For a little more on what we changed and why, let me walk you through the site. One thing you’ll notice is that Slate’s logo is much smaller than it was, and has shifted over to the right side of the page. Since you come to Slate to read our stories, not look at a logo, we wanted those stories to be the first thing you see at the top of all our pages.

The home page looks different too. In our old design, we had only one way to present stories, no matter what sort of news day it was. Whether there was a massive news event like the Boston Marathon bombing, or just a few smaller stories perking along, we showed one big image with four little ones below it. The great virtue of our new homepage layout is that it is actually many new homepage layouts. We can choose from several templates to accommodate the stories we have to share with you. The new design also accommodates our ramped-up publishing schedule by allowing us to showcase more stories at once.

three homepage templates

Although a home page that looks different from day to day may be disorienting at first, you will soon find your way around. The familiar list of our latest stories in reverse chronological order—beloved by Slate’s most diehard fans—has moved to the right rail under “Most Recent,” so you can see it without having to scroll.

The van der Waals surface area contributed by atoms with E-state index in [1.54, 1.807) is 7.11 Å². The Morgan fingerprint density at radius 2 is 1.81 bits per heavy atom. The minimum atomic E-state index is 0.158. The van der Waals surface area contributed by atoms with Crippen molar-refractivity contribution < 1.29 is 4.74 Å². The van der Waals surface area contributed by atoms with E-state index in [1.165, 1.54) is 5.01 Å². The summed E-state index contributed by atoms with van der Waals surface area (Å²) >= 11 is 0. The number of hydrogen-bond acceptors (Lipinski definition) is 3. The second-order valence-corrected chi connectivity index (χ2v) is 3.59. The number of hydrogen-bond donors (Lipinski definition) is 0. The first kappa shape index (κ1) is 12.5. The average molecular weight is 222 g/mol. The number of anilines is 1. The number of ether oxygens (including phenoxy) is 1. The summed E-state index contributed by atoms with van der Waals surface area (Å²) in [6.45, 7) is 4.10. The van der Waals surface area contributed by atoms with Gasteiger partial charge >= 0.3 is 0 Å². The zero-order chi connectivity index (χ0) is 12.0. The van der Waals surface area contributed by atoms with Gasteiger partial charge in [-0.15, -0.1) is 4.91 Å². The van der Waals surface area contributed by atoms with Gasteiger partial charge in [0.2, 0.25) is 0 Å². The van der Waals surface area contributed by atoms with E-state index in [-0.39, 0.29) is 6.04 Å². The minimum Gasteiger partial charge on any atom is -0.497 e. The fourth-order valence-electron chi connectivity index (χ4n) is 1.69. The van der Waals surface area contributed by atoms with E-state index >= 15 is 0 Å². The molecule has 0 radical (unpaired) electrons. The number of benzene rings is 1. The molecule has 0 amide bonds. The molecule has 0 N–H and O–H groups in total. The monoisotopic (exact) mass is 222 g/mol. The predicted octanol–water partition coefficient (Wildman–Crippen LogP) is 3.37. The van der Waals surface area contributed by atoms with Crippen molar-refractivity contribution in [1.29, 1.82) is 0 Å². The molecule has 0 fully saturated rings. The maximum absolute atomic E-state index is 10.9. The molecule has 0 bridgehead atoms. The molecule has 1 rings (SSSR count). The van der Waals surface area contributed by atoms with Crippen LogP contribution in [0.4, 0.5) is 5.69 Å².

Most Recent box

To find our section navigation (the latest stories in News & Politics, Arts, and the rest), click on those three horizontal lines to the right of the Slate logo. (We call that icon the “burger,” because it looks like a hamburger.) Clicking the burger will bring up a new navigation tool with links to our sections, our blogs, and all your favorite columnists. You’ll also notice that the logo and burger follow you down the page, which means you can get to the navigation without scrolling back up.

130921_SF_03_expandedNav2

The home page also features our blogs, our videos in a much bigger video player, our photo blog Behold, Doonesbury, and lists of our most read and most shared stories. We’ve added a few new navigation tools as well: photos of our columnists and their latest stories, and regular spots for our podcasts and for Dear Prudence.